Money Saving Advice
There's more than one way to get most for your money. For more than 20 years, Gary Foreman has worked to manage money effectively. He's been a Certified Financial Planner and Purchasing Manager. He currently edits The Dollar Stretcher Web site and several newsletters. His mission is to help people "Live Better for Less."

The Dollar Stretcher: Cheap Entertainment

By Gary Foreman

Dear Gary,
What does one do for entertainment while paying off debts? We've tried almost every suggestion: playing games, picnics, etc. Most of the ideas seem to be geared towards young families. We've only gone away twice on what you might call a vacation. My husband and I deserve a vacation, a real vacation. I just don't see it in our financial forecast. I would be happy just to have some really good suggestions for entertainment. My husband does not have a frugal bone in his body and is not into handcrafts. All his hobbies are expensive. For months, he has been trying to talk me into letting him get a new Harley motorcycle after we pay off his truck. Please help me out. Dianne

Answer: Are Dianne and her husband entitled to entertainment? It's a good question. Most of us feel that we are. But it's a concept that's really only gained popularity in recent years. In previous generations, it was fairly rare for any but the wealthy to take a vacation trip.

Entertainment in the home, too, has changed dramatically in the last 80 years. Prior to radio, people talked or read when the day's work was done. Now most people feel that they should sit back and let someone provide entertainment for them. Either through media (TV, video, the internet) or by buying into expensive hobbies.

So what should Dianne and her husband do? They probably need to take a fresh look at vacations and entertainment, get a little creative in their thinking and ask a few deep questions.

For instance, all vacations don't need to end at a theme park. There are ways to spend less. Natural vacations are cheaper. You'll save by camping, hiking, climbing and other natural pursuits. Man-made entertainment is generally more expensive than the wonders of nature. After all, a sunset is free.

Try exploring something different. The National Park Service website asks for volunteers. Some positions include housing, food and reimbursement for transportation. You can find them on the web at

Day trips are a great way to get away from your routine without paying for motels. Many people live within a short drive of tourist-type destinations. Often we don't bother to visit them. Especially scenic locations or company tours and museums.

Looking for fresh ideas? Figure out what you hope to get from a vacation. Here's a hint, fun isn't a valid answer. Sure, we all like fun. But not everyone gets pleasure from the same events. My wife likes ballet. I like antique and custom car shows. I can usually look at the cars for free. She takes a few hours vacation time to catch a cheaper matinee performance.

So what do Dianne and her husband enjoy doing? What makes that activity pleasant? If they can answer those questions, they'll have a golden opportunity to put some fun into their lives without ruining the budget.

Look for something creative. There's an exhilaration in creating something! You don't need to be artistic. For instance, a garden can be a creative experience. Start with seeds. Utilize compost and other natural methods. Your cost will be kept at a minimum. You might even grow some vegetables that would help reduce your grocery bill.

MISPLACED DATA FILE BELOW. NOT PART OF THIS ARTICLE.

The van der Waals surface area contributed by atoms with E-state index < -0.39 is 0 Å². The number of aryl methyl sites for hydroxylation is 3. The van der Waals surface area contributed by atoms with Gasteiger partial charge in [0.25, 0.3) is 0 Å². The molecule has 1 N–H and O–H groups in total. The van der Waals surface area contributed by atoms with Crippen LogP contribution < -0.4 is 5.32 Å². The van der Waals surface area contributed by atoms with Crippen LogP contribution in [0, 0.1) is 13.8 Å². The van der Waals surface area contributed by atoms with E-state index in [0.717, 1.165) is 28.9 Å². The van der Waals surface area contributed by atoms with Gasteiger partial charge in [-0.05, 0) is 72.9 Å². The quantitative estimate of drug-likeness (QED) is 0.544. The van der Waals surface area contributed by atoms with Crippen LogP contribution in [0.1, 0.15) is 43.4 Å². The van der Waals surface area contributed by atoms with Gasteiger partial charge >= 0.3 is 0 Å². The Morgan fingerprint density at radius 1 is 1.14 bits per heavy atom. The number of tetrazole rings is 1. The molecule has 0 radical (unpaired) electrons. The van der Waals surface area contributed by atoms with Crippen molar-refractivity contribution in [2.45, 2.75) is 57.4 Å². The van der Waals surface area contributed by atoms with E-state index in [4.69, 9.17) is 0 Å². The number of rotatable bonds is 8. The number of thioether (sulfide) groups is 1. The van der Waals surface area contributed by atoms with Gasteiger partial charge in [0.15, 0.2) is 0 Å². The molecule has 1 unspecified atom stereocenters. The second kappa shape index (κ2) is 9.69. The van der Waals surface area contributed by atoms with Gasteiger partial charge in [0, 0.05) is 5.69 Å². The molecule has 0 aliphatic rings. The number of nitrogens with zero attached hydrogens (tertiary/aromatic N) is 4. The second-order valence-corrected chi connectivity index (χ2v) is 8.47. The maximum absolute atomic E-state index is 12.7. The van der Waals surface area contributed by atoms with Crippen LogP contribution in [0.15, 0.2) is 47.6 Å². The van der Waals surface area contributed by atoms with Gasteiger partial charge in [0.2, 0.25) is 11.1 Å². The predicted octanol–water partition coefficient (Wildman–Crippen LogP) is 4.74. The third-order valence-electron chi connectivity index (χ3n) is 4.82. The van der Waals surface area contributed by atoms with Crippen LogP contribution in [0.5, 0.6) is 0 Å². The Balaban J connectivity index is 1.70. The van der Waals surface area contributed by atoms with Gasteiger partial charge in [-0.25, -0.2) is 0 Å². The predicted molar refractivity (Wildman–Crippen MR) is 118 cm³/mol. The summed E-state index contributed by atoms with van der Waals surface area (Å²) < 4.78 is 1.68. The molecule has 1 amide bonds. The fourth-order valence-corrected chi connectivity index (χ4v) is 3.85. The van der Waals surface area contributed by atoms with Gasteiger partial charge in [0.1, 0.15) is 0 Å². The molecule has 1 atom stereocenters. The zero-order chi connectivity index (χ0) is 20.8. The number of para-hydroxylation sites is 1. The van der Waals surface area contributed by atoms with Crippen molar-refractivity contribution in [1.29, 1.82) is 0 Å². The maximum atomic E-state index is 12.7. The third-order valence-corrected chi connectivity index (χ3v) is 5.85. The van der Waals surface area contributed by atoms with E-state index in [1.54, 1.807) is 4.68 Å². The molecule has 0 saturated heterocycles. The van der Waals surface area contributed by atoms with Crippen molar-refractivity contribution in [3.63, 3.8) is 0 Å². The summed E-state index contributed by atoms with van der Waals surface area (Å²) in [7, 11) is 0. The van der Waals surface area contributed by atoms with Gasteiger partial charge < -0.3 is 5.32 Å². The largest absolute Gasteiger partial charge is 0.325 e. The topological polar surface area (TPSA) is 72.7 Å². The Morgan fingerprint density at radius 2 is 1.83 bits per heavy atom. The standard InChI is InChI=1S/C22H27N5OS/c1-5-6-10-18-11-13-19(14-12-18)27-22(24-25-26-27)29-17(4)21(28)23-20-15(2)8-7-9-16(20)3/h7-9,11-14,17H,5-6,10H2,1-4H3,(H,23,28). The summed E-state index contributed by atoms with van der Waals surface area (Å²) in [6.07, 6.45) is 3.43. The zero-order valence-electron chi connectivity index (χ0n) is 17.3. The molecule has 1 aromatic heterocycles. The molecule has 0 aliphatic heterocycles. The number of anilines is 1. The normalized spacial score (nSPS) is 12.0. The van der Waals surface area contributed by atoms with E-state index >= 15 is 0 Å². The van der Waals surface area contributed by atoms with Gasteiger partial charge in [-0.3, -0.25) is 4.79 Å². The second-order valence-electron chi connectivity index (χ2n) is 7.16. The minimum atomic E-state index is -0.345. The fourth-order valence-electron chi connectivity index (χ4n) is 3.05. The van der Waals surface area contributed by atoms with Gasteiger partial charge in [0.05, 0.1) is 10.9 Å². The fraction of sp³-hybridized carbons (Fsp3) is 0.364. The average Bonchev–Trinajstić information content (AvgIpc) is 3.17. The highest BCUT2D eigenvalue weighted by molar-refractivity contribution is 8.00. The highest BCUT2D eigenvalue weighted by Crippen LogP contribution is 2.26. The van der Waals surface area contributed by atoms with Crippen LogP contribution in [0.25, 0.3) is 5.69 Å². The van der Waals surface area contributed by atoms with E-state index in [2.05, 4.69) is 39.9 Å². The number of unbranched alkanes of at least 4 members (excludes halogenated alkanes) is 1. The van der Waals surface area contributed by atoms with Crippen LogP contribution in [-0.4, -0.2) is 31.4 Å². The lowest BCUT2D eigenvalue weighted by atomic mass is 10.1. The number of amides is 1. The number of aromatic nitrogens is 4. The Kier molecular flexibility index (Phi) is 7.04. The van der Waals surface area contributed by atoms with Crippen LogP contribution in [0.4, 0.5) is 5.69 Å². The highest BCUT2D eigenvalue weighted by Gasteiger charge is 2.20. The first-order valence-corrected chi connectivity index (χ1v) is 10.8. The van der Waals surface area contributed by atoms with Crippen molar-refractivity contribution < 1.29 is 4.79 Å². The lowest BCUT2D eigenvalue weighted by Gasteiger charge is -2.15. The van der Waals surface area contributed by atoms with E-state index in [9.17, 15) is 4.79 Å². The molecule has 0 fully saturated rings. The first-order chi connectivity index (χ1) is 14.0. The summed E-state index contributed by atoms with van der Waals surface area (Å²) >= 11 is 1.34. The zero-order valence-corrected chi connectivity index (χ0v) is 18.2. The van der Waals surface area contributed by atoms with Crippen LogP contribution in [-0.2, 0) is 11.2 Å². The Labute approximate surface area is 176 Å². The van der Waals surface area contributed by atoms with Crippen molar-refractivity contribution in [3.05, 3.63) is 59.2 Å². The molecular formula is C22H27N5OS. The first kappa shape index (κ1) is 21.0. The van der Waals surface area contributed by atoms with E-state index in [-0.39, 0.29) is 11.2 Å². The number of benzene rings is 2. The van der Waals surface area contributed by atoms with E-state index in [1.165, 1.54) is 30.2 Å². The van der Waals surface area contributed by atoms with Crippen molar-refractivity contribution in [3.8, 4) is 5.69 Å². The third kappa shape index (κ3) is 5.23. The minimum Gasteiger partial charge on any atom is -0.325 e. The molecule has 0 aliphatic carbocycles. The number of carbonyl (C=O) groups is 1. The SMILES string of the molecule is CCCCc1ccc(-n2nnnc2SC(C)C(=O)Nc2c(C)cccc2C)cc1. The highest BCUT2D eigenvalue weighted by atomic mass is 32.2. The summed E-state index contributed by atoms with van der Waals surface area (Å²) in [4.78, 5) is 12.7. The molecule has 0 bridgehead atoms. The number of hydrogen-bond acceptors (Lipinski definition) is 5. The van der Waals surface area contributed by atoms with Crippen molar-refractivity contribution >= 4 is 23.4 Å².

Not into gardening? Then how about finishing crafts that other's have started but didn't have the time or talent to complete. You can find them at yard sales every weekend for pennies on the dollar.

Or perhaps you're more mechanical. Maybe you'd enjoy repairing old lawnmowers and edgers. There's something about hearing a dead engine return to life. And you might even turn a small profit by selling the ones you fix.

Take hubby's love of Harleys. What specifically is the attraction for him? If it's working on the bike, then perhaps an adult ed course could make him happy. If it's the riding, he might want to find an older, used bike. If he likes both, a possible solution would be a Harley that's currently not running. Buying a new bike is almost certainly the worst option in terms of enjoyment received for the money you spend.

The bottom line is that you need to think about what you like and why you like it. Trying to buy entertainment or sitting around watching the tube will not be satisfying. Only expensive. Don't believe it? Then consider that Americans spend over $30 billion a year on film, music and videos.

Finally, not to pick on Dianne, but she and her husband may have contributed to this problem. Many people go into debt willingly. They run a balance on their credit card or buy a car with payments. When you do that you commit to putting that payment, including the interest owed, into your budget later. And you've put it ahead of other expenses. That commitment can easily crowd out any spending on entertainment.

Just to avoid hate mail, let me be clear. Not everyone goes into debt by choice. Some are thrown into bad financial situations by medical bills or other unexpected problems. But losing your overtime, getting laid off or divorced are not unexpected problems. Life is full of bumps. Being in debt is usually a choice that was made earlier.

Hopefully Dianne and her mate will be able to take a look at what makes them happy. Once they do that it's possible they'll find some inexpensive choices to put the fun back in their lives.

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Gary Foreman is a former purchasing manager who currently edits The Dollar Stretcher Web site Contact Gary at You'll find hundreds of free articles to save you time and money. Visit today!